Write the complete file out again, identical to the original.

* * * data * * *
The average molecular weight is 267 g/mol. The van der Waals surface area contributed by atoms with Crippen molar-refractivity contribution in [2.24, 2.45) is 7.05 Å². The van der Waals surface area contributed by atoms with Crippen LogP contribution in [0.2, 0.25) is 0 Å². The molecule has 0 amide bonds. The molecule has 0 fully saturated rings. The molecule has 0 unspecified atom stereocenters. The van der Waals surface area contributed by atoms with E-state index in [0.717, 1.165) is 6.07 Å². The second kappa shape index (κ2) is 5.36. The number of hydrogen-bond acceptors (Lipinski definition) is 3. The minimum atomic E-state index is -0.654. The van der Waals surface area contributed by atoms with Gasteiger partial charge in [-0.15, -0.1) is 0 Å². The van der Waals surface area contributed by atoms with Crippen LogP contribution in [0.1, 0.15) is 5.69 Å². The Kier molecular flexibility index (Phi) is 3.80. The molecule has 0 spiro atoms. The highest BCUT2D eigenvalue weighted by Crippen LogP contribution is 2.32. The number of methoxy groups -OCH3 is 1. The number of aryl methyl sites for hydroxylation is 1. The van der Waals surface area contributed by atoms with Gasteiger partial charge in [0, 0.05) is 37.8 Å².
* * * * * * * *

The average molecular weight is 267 g/mol. The van der Waals surface area contributed by atoms with Crippen molar-refractivity contribution in [2.24, 2.45) is 7.05 Å². The van der Waals surface area contributed by atoms with Crippen LogP contribution in [0.2, 0.25) is 0 Å². The molecule has 0 amide bonds. The molecule has 0 fully saturated rings. The molecule has 0 unspecified atom stereocenters. The van der Waals surface area contributed by atoms with E-state index in [0.717, 1.165) is 6.07 Å². The second kappa shape index (κ2) is 5.36. The number of hydrogen-bond acceptors (Lipinski definition) is 3. The minimum atomic E-state index is -0.654. The van der Waals surface area contributed by atoms with Gasteiger partial charge in [-0.15, -0.1) is 0 Å². The van der Waals surface area contributed by atoms with Crippen LogP contribution in [0.1, 0.15) is 5.69 Å². The Kier molecular flexibility index (Phi) is 3.80. The molecule has 0 spiro atoms. The highest BCUT2D eigenvalue weighted by Crippen LogP contribution is 2.32. The number of methoxy groups -OCH3 is 1. The number of aryl methyl sites for hydroxylation is 1. The van der Waals surface area contributed by atoms with Gasteiger partial charge in [0, 0.05) is 37.8 Å².